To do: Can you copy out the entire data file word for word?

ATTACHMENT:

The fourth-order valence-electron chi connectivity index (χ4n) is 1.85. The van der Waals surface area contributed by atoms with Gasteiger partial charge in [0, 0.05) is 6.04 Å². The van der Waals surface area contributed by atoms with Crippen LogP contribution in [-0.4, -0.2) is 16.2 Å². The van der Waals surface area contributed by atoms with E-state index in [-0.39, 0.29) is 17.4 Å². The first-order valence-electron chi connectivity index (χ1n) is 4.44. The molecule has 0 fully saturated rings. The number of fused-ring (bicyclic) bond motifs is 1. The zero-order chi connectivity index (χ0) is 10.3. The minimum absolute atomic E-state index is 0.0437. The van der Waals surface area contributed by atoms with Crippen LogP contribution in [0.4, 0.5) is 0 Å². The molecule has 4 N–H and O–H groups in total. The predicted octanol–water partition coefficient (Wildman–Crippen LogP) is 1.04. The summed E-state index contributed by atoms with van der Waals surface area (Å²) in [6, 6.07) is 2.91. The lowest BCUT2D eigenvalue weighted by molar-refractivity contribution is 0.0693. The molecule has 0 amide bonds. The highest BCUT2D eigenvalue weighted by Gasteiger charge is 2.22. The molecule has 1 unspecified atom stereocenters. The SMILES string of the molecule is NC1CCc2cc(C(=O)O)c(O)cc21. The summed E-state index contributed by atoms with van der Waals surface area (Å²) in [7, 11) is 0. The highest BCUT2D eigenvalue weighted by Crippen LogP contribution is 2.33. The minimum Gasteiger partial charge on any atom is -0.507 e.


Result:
The fourth-order valence-electron chi connectivity index (χ4n) is 1.85. The van der Waals surface area contributed by atoms with Gasteiger partial charge in [0, 0.05) is 6.04 Å². The van der Waals surface area contributed by atoms with Crippen LogP contribution in [-0.4, -0.2) is 16.2 Å². The van der Waals surface area contributed by atoms with E-state index in [-0.39, 0.29) is 17.4 Å². The first-order valence-electron chi connectivity index (χ1n) is 4.44. The molecule has 0 fully saturated rings. The number of fused-ring (bicyclic) bond motifs is 1. The zero-order chi connectivity index (χ0) is 10.3. The minimum absolute atomic E-state index is 0.0437. The van der Waals surface area contributed by atoms with Crippen LogP contribution in [0.4, 0.5) is 0 Å². The molecule has 4 N–H and O–H groups in total. The predicted octanol–water partition coefficient (Wildman–Crippen LogP) is 1.04. The summed E-state index contributed by atoms with van der Waals surface area (Å²) in [6, 6.07) is 2.91. The lowest BCUT2D eigenvalue weighted by molar-refractivity contribution is 0.0693. The molecule has 0 amide bonds. The highest BCUT2D eigenvalue weighted by Gasteiger charge is 2.22. The molecule has 1 unspecified atom stereocenters. The SMILES string of the molecule is NC1CCc2cc(C(=O)O)c(O)cc21. The summed E-state index contributed by atoms with van der Waals surface area (Å²) in [7, 11) is 0. The highest BCUT2D eigenvalue weighted by Crippen LogP contribution is 2.33. The minimum Gasteiger partial charge on any atom is -0.507 e.